Nitric Oxide, A Multifaceted Signaling Molecule in Plants
Lekshmy Sathee, Scientist (Plant Physiology) at ICAR-IARI, New Delhi, Plant Physiologist working in the area of nitrogen use efficiency of crop plants.
Hari Singh Meena, Technical assistant, (Plant Physiology) at ICAR-IARI, New Delhi.
Sandeep Adavi B, Ph.D Scholar (Plant Physiology) at ICAR-IARI, New Delhi
Shailendra K Jha, Scientist (Plant Breeding) at ICAR-IARI, New Delhi, Plant Breeder
Niharika Mallick, Scientist (Plant Breeding) at ICAR-IARI, New Delhi, Plant Breeder
Kumar Durgesh, Scientist (Plant Breeding) at ICAR-IARI, New Delhi, Plant Breeder
Nitric oxide (NO) is a free radical, that functions as a diffusible messenger molecule that was first recognized in animals, where in it plays variable functions ranging from neural transmission and blood circulation to immune system responses and fertilization. NO is a member of ROS family of molecules, more specifically, falls in the subgroup of molecules that contain nitrogen: also known as reactive nitrogen species (RNS).
It is well established that NO plays essential role in animal fertilization and embryogenesis. In plants, NO has proven roles in various plant processes ranging from seed germination to reproduction. NO mediated protein modification plays important role in seed germination. The close interactions of NO, ROS and free calcium ions control stomatal aperture in plants. Another major role of NO is in pathogen defense, NO accumulates at fungal infection sites, and resistance phenotype correlates with NO production, temporally and volumetrically. The reaction of NO and ROS results in the formation of peroxinitrite. The cross talk of ROS and NO have extensive roles in defense, hypersensitive response and programmed cell death (PCD), pollen tube growth and polarity, pollen tube rupture, root growth and self-incompatibility responses.
Being major cellular antioxidant and precursor for nitrosoglutathione (GSNO) a storage form of NO, glutathione is a connecting node between NO and ROS. NO exerts its function largely by way of S-nitrosylation of target proteins, leading to alteration in enzyme kinetics and transcription of genes. Other ways of NO signal transduction includes protein tyrosine nitration and through extracellular nucleotides. The research facet of NO production and its influences in plants has progressed extensively since the first description in 1998 (Delledonne et al., 1998; Durner et al., 1998). However, the research is far away in deciphering NO biosynthesis by plants cells and how NO signaling mediates umpteen aspects of plant development and responses.
NO production in land plants classically involves two main routes. First, a reductive pathway involving both enzymatic and non-enzymatic reduction of nitrite into NO. Second, an oxidative pathway requiring a putative nitric oxide synthase (NOS)-like enzyme. Under hypoxia/anoxia condition NO 2- acts as an alternative electron acceptor in mitochondrial electron transport chain allowing mitochondria to oxidize NADH/NADPH and generate limited amount of ATP together with NO as shown in root mitochondria of several species.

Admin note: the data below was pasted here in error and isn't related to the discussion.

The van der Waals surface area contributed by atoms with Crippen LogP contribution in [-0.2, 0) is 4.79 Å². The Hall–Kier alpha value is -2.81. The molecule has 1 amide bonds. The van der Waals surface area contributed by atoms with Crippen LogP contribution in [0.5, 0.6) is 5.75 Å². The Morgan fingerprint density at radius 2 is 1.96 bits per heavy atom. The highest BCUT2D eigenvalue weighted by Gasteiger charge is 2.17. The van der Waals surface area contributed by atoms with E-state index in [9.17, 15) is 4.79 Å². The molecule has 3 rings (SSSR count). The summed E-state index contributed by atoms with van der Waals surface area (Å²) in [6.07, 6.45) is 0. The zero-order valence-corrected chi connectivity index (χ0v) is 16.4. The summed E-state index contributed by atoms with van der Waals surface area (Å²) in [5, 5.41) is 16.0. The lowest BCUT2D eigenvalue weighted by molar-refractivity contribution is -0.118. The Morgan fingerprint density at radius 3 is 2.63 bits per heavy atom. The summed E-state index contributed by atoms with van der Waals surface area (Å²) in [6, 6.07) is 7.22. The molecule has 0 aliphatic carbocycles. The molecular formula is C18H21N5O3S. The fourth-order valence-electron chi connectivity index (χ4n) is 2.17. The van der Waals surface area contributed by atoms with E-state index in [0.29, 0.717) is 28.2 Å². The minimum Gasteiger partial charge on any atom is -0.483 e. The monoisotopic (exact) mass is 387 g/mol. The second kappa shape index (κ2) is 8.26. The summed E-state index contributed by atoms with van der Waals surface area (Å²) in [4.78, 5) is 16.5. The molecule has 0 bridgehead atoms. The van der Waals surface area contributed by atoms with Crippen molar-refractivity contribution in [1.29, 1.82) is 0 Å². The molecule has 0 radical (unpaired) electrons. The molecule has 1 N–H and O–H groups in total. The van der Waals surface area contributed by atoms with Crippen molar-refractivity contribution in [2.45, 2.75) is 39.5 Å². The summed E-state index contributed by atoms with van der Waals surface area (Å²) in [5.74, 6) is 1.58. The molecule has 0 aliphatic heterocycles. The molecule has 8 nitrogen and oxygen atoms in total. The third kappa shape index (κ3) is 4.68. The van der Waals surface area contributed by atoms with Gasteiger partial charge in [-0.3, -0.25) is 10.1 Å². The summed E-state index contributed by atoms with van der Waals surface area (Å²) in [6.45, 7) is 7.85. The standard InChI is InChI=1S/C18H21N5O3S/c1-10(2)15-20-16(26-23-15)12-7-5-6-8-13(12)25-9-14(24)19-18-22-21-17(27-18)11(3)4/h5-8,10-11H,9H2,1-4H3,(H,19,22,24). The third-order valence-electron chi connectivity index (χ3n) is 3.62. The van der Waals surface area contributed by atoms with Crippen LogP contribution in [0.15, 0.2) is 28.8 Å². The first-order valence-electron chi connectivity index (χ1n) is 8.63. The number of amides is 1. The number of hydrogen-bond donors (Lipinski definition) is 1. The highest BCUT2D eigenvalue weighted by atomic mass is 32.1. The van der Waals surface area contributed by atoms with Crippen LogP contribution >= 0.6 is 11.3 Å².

The first suggestion that plants do possess mammalian NOS like enzyme was published in the middle of the nineties. However, the possibility that such enzyme could catalyze NO synthesis in plants has also been a main controversial issue. First, several studies provided evidences that protein extracts from plant tissues, cultured cells or purified organelles display a NOS-like activity. Second, many reports pointed out the efficiency of animal NOS inhibitors in reducing NO production in plants. When screening for sequences showing homologies to the human neuronal NOS gene was done with transcriptome sequence data of over 1000 species. It was shown that no typical mammalian NOS-like sequences were found, even in species in which NOS activities and effects of mammalian NOS inhibitors have been reported. Although the past two decades have seen significant advances towards the understanding of the function of NO in plants, many questions related to the processes underlying its synthesis remain to be answered. Clearly, land plants do not possess typical mammalian NOS-like proteins.
1. Delledonne M, Xia Y, Dixon RA, Lamb C (1998) Nitric oxide functions as a signaling plant disease resistance. Nature 394: 585-588.
2. Durner J, Wendehenne D, Klessig F (1998) Defense gene induction in tobacco by nitric oxide cyclic GMP and cyclic ADP ribose. Proc Natl Acad Sci USA 95: 10328-10333.
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